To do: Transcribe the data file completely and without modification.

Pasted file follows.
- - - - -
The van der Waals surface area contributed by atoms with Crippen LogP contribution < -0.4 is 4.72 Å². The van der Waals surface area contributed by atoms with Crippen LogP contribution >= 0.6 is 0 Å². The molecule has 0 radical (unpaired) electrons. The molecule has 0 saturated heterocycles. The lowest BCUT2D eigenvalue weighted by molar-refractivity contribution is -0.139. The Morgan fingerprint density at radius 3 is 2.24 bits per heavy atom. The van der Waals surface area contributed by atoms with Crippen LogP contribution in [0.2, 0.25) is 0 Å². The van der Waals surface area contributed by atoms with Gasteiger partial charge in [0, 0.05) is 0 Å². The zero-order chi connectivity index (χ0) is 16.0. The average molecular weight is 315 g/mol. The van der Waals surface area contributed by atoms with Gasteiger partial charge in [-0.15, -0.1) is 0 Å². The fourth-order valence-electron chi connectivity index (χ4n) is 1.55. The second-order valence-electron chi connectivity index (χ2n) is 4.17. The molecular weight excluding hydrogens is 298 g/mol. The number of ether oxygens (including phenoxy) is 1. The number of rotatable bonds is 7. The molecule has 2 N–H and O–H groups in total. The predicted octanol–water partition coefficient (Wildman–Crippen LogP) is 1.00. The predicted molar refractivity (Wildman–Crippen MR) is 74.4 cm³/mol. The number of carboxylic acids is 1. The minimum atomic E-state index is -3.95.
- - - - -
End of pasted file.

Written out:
The van der Waals surface area contributed by atoms with Crippen LogP contribution < -0.4 is 4.72 Å². The van der Waals surface area contributed by atoms with Crippen LogP contribution >= 0.6 is 0 Å². The molecule has 0 radical (unpaired) electrons. The molecule has 0 saturated heterocycles. The lowest BCUT2D eigenvalue weighted by molar-refractivity contribution is -0.139. The Morgan fingerprint density at radius 3 is 2.24 bits per heavy atom. The van der Waals surface area contributed by atoms with Crippen LogP contribution in [0.2, 0.25) is 0 Å². The van der Waals surface area contributed by atoms with Gasteiger partial charge in [0, 0.05) is 0 Å². The zero-order chi connectivity index (χ0) is 16.0. The average molecular weight is 315 g/mol. The van der Waals surface area contributed by atoms with Gasteiger partial charge in [-0.15, -0.1) is 0 Å². The fourth-order valence-electron chi connectivity index (χ4n) is 1.55. The second-order valence-electron chi connectivity index (χ2n) is 4.17. The molecular weight excluding hydrogens is 298 g/mol. The number of ether oxygens (including phenoxy) is 1. The number of rotatable bonds is 7. The molecule has 2 N–H and O–H groups in total. The predicted octanol–water partition coefficient (Wildman–Crippen LogP) is 1.00. The predicted molar refractivity (Wildman–Crippen MR) is 74.4 cm³/mol. The number of carboxylic acids is 1. The minimum atomic E-state index is -3.95.